Report: As Facebook portal goes on sale, smart speaker growth is slowing

Perhaps the novelty is fading. Smart speaker growth had been on a tear, but Consumer Intelligence Research Partners (CIRP) now reports that growth is leveling off.

Now 53 million devices. The firm’s latest survey and analysis argues there were 53 million smart speakers in US homes at the end of September. That’s up from 50 million in June. Echo devices still dominate with 70 percent market share. Google Home has 25 percent and Apple’s HomePod is in 5 percent of smart speaker households.

Pervious reports had indicated that Google Home was gaining ground on Amazon Echo.

Just yesterday Facebook’s smart display, Portal, went on sale. And Samsung’s Galaxy Home smart speaker is coming soon. For different reasons both of these devices are likely to struggle. Meanwhile, Google’s just released Home Hub smart display and Google Home Mini are being discounted as holiday shopping begins in earnest. Amazon is also offering meaningful discounts on many of its Echo devices.

Smart Speaker Accessory Ownership

Source: CIRP (October 2018)

Driving smart home accessory sales. Smart speakers have so far disappointed as marketing channels or platforms. However, they have succeeded in accelerating the sale of a wide range of smart home accessories and devices, from smart light bulbs and plugs to thermostats and security systems.

According to the CIRP survey extrapolation, 70 percent of Google Home owners and nearly 60 percent of Amazon Echo owners have at least one kind of smart home accessory. Almost half (49 percent) of Google Home owners and 36 percent of Amazon Echo have some connected home security accessory, such as smart locks, doorbells, video cameras, or an alarm system. Roughly the same percentage of Amazon Echo and Google Home owners have a smart lighting/outlet accessory and a similar, lower percentage of each has a smart thermostat.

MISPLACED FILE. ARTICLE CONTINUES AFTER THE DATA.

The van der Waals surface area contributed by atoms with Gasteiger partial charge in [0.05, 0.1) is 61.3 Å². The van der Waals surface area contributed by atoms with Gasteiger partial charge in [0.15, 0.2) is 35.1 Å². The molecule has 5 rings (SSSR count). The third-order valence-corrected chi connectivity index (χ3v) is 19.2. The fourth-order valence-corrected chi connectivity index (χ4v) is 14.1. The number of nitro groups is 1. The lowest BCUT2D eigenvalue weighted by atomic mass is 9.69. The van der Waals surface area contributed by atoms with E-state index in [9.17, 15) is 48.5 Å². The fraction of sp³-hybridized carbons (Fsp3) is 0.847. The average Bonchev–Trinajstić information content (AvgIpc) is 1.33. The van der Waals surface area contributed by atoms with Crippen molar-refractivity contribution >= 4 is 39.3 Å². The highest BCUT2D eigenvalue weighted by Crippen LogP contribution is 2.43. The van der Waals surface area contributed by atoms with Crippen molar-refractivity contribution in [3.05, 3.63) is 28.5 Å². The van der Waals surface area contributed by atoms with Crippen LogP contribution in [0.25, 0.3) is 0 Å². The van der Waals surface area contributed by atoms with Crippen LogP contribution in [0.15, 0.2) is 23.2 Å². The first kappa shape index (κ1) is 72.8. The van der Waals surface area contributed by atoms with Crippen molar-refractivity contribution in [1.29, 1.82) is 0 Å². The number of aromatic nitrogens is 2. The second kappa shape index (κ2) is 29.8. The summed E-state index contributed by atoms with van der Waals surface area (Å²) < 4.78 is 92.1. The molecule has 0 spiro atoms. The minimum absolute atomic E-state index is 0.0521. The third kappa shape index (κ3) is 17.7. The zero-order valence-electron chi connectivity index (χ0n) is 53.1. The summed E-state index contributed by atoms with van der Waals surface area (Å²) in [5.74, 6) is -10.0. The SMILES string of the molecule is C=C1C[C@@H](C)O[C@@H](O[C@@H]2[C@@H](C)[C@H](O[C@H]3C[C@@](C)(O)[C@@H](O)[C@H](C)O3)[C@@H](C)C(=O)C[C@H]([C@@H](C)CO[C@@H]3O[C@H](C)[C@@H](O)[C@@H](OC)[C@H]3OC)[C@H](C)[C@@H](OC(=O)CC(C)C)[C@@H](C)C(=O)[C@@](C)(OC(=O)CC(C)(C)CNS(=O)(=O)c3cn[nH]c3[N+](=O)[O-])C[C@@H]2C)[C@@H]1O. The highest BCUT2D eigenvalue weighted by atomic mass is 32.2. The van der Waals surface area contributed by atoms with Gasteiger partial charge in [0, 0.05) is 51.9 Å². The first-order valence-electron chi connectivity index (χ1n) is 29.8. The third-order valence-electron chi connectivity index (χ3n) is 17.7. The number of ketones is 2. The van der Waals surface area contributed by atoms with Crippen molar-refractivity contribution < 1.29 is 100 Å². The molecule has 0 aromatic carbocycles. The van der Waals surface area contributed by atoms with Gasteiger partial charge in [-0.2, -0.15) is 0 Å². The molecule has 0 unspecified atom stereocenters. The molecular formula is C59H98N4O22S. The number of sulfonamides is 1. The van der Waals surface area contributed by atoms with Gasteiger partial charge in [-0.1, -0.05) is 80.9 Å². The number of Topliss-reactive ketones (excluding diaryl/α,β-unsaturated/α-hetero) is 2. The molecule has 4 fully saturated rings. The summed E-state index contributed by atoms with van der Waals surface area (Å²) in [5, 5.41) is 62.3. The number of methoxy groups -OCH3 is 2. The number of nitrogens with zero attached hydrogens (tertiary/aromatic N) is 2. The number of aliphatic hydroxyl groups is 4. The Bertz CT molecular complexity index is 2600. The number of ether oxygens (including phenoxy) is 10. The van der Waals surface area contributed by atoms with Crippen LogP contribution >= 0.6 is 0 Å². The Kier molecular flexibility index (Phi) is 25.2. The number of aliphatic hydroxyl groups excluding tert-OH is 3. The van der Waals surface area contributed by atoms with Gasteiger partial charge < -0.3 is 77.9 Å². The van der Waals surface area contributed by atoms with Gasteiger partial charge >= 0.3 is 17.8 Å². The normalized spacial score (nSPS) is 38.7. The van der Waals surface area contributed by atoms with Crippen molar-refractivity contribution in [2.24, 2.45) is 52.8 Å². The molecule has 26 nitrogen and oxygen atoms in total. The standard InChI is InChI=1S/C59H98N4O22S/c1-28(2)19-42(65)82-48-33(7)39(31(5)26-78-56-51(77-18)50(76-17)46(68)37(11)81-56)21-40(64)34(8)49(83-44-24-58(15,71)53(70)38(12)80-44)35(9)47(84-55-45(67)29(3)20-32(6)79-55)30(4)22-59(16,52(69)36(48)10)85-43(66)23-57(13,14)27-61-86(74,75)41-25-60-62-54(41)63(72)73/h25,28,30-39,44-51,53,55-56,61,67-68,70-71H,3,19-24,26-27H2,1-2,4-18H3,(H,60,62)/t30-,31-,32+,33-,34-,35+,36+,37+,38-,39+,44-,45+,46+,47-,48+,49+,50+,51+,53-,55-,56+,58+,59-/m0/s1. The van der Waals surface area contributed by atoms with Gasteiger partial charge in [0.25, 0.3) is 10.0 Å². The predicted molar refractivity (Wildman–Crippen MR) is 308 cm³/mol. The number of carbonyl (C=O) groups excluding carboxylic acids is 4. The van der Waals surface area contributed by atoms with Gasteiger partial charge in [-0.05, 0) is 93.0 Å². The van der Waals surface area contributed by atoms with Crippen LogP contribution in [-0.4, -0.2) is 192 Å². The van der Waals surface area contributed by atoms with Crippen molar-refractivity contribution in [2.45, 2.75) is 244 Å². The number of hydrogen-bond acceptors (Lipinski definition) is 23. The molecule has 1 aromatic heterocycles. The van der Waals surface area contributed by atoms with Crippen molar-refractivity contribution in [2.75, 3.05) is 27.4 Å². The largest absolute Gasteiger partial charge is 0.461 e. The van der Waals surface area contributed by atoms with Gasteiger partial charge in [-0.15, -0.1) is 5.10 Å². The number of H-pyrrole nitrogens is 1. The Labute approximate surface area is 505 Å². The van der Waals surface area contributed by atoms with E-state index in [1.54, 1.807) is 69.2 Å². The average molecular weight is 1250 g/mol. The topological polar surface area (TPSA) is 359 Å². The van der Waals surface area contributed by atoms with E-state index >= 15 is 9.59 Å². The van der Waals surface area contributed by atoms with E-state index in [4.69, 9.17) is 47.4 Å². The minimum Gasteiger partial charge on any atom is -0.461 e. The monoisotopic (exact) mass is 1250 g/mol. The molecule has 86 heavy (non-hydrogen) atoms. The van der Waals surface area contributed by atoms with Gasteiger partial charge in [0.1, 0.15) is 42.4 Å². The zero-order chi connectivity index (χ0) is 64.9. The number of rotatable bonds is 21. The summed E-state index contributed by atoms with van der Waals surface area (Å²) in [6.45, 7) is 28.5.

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Why it matters to marketers. With the introduction of every new technology there’s a period of anticipation and hype, after which actual use cases emerge. That’s where we are with smart speakers.

There’s still a lot of opportunity to turn them into an effective advertising or marketing (and commerce) channel, but it will take a good deal more effort and creativity on the part of brands, device makers and developers for the opportunity to become reality.

About The Author

Greg Sterling is a Contributing Editor at Search Engine Land. He writes a personal blog, Screenwerk, about connecting the dots between digital media and real-world consumer behavior. He is also VP of Strategy and Insights for the Local Search Association. Follow him on Twitter or find him at Google+.

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